The science on dolphin intelligence is definitive as researchers increasingly call for them to be considered as “non-human persons”.  “In particular, the highly elaborated cingulate and insular cortex in cetacean brains are consistent with the idea that these animals are highly sophisticated and sensitive in the emotional and social emotional sophistication not achieved by other animals including humans” (Phil Brakes, and Mark Peter Simons, Whales and Dolphins Cognition, Culture, Conservation and Human Perception, Washington D.C,, Earthspan, 2011). Will Winter’s story enable people to accept dolphin intelligence and dolphin rights in nonhuman persons status or will Dolphin Tale have the opposite effect; driving more customers through the doors of SeaWorld and other captive facilities where healthy dolphins, that could be living at home in the oceans with their families are instead imprisoned in small cement tanks far from family and the sounds of the ocean? 
As we see in the 2011 documentary  A Fall from Freedom, captivity is deadly for marine mammals. Dolphins live in captivity just a fraction of a typical life span. There is a clear link between drive fisheries, SeaWorld and other marine aquariums. When Iki island in Japan ended their drive fishery because of worldwide outcry, SeaWorld convinced them to continue. Just as trainers arrive these days in Taiji, Japan to select dolphins for captivity, notorious dolphin trafficker Jay Sweeney would arrive in Iki to pick the most attractive.  The remaining pod, sometimes numbering in the hundreds, would be killed. Today no dolphins swim off the shores off Iki island. The pods native to the area are gone forever. In A fall from freedom we see Jay Sweeney, a founder of the International Marine Mammals Trainers Association, selecting dolphins and orcas during violent captures. The captive animals are shipped to aquariums all over the world. Very few captured marine mammals live more than a few years. Lolita, at the Miami Seaquarium, is one exception. For over forty years she has been confined to a tiny pool, where she performs seven days a week.  Concerned citizens have requested again and again that Lolita be released. Advocates have located Lolita’s family and offered to return her to the ocean covering all costs, but the aquarium has refused. Lolita, like Winter, is a box office success that continues to bring dollars into the aquarium.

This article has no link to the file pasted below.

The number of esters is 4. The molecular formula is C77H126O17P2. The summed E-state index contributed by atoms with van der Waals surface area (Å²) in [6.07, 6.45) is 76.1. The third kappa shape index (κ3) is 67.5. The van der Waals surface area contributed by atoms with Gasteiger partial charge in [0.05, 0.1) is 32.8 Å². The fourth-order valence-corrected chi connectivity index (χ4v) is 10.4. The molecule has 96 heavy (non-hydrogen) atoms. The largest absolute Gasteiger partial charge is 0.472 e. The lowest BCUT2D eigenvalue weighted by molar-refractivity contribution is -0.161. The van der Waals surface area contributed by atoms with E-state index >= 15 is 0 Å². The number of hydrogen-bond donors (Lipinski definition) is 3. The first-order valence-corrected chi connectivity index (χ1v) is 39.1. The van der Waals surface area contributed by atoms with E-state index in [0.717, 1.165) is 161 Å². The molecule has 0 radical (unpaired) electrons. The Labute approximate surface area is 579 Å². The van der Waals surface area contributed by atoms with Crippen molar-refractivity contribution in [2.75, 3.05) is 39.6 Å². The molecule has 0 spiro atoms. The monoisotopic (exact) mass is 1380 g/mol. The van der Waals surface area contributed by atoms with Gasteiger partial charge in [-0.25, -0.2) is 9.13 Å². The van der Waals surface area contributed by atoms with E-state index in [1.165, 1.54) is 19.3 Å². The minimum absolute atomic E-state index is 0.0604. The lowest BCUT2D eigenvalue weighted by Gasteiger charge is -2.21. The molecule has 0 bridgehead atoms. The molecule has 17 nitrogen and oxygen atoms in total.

Dolphin Tale, A Fall From Freedom, and The Cove have one commonality and that is they all compel us as humans to consider the concept of dolphins as individuals, as nonhuman persons. Winter overcame extraordinary obstacles many amputees never do to successfully manipulate an artificial limb. Each day more stories are told in the news of dolphins rescuing humans, and attempting to communicate with humans. If we could talk to Winter, what would she say? It is likely she would first thank her family at CMA. There is no doubt they love her like family. Might she go on to ask us to remember other dolphins of the world, those being impacted by pollution, those dying in fish nets and lines, and those being driven into the bloody Cove of Taiji, Japan, where prison or death waits? Hopefully the release of a Dolphin Tale will make the world sensitive to the tragic plight of marine mammals in captivity.  Dolphins have so much to teach us. These are the people of the sea, and what we see in their eyes maybe a reflection of our own.

Source: Save Misty the Dolphin